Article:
To Prevent Embarrassment, Harm or Injury—sometimes children lie out of loyalty to friends or others.  They believe they are protecting a friend from experiencing unpleasant consequences such as punishment by grownups.  Children do not like to be called tattletales.  In the teen years, this reason for lying becomes prevalent.  Telling on a friend is tantamount to betrayal, and is not tolerated, even if the teen’s activity is illegal or self-destructive.  According to one study, this type of lying is not considered bad by any age group.  There are two key circumstances where kids lie to prevent harm.  The first is when children are afraid they will hurt someone’s feelings.  For example, Susie may ask her friend, Diane, if she likes her new hat.  Diane may think Susie’s hat looks awful, but will say she likes it.  These are called “white lies” and appear around ages 7 to 9.  White lying is usually learned from adults, but children may also learn to tell white lies in order to avoid being rejected.  The second circumstance is when a child is asked an incriminating question by someone whom they believe intends to do their friend harm.  The child lies to save the friend or sibling.  This is altruistic lying.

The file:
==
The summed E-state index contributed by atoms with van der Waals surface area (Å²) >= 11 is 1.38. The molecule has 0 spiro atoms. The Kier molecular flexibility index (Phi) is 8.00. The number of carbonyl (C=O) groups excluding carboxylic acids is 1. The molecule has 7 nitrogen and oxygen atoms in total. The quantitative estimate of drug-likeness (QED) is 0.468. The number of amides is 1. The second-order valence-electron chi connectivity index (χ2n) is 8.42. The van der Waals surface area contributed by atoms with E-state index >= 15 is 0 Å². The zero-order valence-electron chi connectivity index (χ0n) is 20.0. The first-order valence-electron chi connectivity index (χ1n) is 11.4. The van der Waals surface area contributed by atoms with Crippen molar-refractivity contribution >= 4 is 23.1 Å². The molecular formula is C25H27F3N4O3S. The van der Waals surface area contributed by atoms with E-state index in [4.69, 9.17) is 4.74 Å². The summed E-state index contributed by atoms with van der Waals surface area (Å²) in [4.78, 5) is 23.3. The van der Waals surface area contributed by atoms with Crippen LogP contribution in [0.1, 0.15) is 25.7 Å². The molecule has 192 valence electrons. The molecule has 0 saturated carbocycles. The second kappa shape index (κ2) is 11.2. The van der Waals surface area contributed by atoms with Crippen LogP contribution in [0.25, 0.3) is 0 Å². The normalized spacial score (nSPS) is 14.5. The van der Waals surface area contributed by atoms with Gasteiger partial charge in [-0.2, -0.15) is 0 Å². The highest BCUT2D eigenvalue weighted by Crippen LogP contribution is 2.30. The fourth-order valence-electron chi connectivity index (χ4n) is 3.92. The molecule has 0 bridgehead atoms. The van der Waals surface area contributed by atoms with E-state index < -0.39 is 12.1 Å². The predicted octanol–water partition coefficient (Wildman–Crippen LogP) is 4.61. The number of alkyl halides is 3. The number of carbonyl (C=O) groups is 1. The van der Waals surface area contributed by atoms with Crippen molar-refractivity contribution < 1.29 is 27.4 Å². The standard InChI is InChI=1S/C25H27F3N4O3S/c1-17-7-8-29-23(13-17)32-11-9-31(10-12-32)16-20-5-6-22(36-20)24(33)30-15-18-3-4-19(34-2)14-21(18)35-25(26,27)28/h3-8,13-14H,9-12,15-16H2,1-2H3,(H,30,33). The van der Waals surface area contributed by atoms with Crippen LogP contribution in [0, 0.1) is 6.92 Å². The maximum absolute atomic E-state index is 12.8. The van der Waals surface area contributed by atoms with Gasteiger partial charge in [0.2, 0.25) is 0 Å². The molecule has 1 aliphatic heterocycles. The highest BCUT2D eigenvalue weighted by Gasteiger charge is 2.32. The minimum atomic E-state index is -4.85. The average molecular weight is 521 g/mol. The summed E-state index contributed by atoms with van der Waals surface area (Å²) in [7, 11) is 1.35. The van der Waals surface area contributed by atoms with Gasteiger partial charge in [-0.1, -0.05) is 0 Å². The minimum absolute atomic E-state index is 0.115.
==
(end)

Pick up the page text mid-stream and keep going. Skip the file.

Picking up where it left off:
To Boost a Faltering Self-Esteem—Sam, Bangs, and Moonshine by Evaline Ness is a Caldecott Medal winner book about a little girl, Samantha.  She lives with her father, a fisherman, near the harbor on an island.  Sam tells lies to impress her friend, Thomas, and to soften the grief she feels over the loss of her mother.  Thomas believes everything Sam says, including her claim her mother is a mermaid, and that Sam has a pet baby kangaroo.  Sam keeps sending Thomas on wild goose chases when he inquires of the whereabouts of the baby kangaroo.  One day Thomas bikes to Sam’s, and asks to see the kangaroo.  She tells Thomas the kangaroo went to visit Sam’s mermaid mother in a cave behind Blue Rock.  Thomas dutifully departs on his bike to search for the kangaroo.  In the meantime, a terrible storm abruptly crashes into the island, and Thomas and Sam’s cat, Bangs, are feared drowned because the tide had rapidly risen with the storm.  All turns out well in the end, but Sam learns the dangers of lying, and is repentant.  Children with low self-esteem or who are troubled over losses, are prone to bragging and boasting.  This type of lying is particularly common among children between ages 7 to 11, when peer acceptance is very important.  Low self-esteem is also sometimes the reason a child lies about another child or a sibling.  They lie about someone else to get them in trouble, thus making themselves feel better.